The Antidote - OUT OF PRINT: Happiness for people who can't stand positive thinking

Front Cover
Text Publishing Company, Jul 2, 2012 - Psychology - 336 pages
16 Reviews
The Antidote: Happiness for people who can‚€TMt stand positive thinking is an exploration of a radically new path to happiness.

In an approach that turns decades of self-help advice on its head, Oliver Burkeman explains why positive thinking serves only to make us more miserable, and why 'getting motivated' can exacerbate procrastination.¬
Comparing the personal philosophies of dozens of 'happy' people‚€”among them¬ philosophers and experimental psychologists, Buddhists and terrorism experts, New Age dreamers and hard-headed business consultants‚€”Burkeman uncovers some common ground.¬ They all believe that there is an alternative 'negative path' to happiness and success that involves coming face-to-face with, even embracing, precisely the things we spend our lives trying to avoid.

Burkeman concedes that in¬ our personal lives and the world at large, it‚€TMs our constant efforts to eliminate the negative‚€”uncertainty, unhappiness, failure‚€”that cause us to feel so anxious, insecure and unhappy.¬ Hilarious and compulsively readable, The Antidote¬ will have you on the road to happiness in no time.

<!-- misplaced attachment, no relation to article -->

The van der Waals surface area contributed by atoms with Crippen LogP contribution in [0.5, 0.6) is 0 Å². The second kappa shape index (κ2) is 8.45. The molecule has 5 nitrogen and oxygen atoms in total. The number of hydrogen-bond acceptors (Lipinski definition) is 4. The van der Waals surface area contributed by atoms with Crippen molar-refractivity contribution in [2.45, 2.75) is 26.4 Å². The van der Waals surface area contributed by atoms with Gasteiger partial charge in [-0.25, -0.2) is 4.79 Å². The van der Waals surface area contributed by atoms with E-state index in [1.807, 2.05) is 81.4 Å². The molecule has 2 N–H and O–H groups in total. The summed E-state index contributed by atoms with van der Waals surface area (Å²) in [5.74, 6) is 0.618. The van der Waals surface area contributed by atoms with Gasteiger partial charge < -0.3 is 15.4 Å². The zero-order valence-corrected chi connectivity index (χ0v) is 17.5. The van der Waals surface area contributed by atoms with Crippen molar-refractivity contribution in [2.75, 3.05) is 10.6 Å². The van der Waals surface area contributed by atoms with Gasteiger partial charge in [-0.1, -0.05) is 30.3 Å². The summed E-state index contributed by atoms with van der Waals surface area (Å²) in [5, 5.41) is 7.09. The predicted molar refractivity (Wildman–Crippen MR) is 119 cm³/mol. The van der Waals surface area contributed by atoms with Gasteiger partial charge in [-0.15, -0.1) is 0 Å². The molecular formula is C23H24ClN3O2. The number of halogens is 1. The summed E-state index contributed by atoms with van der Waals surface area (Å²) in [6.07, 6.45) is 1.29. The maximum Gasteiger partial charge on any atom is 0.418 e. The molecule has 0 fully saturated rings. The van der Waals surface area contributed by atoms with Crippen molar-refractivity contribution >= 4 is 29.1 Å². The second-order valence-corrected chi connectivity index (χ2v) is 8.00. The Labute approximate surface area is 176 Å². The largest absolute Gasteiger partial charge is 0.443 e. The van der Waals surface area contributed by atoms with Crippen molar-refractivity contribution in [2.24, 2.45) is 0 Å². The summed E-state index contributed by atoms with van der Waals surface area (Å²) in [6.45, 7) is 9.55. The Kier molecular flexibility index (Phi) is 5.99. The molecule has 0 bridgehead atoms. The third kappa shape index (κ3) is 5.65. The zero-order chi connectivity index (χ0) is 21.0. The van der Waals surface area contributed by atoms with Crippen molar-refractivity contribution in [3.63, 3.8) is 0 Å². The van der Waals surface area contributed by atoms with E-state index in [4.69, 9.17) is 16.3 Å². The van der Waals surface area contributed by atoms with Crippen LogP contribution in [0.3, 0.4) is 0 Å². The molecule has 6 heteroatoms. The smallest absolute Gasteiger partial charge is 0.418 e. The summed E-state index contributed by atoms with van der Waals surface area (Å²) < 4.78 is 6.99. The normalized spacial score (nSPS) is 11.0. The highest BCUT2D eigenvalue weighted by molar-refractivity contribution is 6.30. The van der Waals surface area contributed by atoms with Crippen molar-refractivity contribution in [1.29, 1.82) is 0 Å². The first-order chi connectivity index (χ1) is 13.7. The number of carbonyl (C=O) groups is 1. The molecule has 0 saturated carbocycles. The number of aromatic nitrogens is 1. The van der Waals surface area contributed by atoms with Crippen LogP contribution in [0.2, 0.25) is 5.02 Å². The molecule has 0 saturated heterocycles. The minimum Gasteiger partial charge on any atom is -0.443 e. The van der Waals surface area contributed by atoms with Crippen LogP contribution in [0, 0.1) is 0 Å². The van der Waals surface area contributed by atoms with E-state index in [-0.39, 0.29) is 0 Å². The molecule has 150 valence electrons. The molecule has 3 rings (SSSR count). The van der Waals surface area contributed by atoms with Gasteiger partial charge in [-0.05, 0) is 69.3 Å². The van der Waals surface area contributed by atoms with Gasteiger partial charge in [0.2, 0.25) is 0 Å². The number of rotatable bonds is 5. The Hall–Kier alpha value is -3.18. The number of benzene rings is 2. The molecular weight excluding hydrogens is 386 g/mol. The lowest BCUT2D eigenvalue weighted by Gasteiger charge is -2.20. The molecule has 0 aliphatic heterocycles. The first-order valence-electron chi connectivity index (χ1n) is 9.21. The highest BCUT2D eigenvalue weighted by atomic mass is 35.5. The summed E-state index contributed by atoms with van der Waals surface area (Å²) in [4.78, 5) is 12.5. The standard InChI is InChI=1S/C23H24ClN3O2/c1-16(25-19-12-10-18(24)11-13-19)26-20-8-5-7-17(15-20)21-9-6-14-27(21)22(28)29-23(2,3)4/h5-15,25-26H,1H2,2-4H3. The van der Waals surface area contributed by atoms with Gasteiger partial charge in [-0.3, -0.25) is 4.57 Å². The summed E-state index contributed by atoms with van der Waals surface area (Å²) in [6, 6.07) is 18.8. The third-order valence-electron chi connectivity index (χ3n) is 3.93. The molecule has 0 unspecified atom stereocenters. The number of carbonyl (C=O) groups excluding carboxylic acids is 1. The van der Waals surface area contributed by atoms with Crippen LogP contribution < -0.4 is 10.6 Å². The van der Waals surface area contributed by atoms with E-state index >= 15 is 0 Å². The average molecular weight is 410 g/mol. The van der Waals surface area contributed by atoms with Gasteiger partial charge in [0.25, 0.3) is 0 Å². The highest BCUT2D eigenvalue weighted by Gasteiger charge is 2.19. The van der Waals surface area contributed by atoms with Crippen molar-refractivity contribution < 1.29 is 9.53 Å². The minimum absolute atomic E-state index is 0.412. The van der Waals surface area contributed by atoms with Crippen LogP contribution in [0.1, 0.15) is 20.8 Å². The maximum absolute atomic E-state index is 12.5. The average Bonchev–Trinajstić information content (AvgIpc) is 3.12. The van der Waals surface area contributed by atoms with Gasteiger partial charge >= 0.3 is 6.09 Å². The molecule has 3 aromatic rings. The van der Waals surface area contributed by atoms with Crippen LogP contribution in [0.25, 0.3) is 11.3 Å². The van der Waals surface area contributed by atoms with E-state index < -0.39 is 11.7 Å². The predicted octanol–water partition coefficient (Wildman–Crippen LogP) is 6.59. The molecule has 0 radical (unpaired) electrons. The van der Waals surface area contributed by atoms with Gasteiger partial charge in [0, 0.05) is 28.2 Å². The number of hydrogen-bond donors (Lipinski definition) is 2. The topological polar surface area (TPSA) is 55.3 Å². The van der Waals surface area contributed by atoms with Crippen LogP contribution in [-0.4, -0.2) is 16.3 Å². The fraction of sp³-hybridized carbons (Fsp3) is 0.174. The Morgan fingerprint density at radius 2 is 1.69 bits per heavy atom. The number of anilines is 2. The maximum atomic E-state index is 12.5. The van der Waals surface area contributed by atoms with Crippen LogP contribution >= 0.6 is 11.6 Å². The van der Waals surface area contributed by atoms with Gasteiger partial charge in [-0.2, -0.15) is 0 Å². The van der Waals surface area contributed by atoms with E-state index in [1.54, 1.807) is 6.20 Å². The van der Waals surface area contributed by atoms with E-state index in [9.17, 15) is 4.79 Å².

What people are saying - Write a review

User ratings

5 stars
4 stars
3 stars
2 stars
1 star

LibraryThing Review

User Review  - Olivermagnus - LibraryThing

I'm not a huge fan of self help books but needed to read one to fulfill a challenge. I found this book at the library and it seemed to fit the bill for me. Throughout the book Burkeman covers a wide ... Read full review

LibraryThing Review

User Review  - sometimeunderwater - LibraryThing

Surprisingly not awful. Didn't learn the secret of happiness, but that probably wasn't the point. Some fun anecdotes, and a breezy style make this feel nice and short. Read full review

Other editions - View all

About the author (2012)

Oliver Burkeman is a feature writer for the Guardian. He is a winner of the Foreign Press Association‚€TMs Young Journalist of the Year award, and has been shortlisted for the Orwell Prize and the What The Papers Say Feature Writer of the Year award. He writes a popular weekly column on psychology, 'This Column Will Change Your Life', and has reported from London, Washington and New York. His work has also appeared in Esquire, Elle, GQ, the Observer and the New Republic
He was born in Liverpool in 1975. He holds a degree in Social and Political Sciences from Cambridge University.

Bibliographic information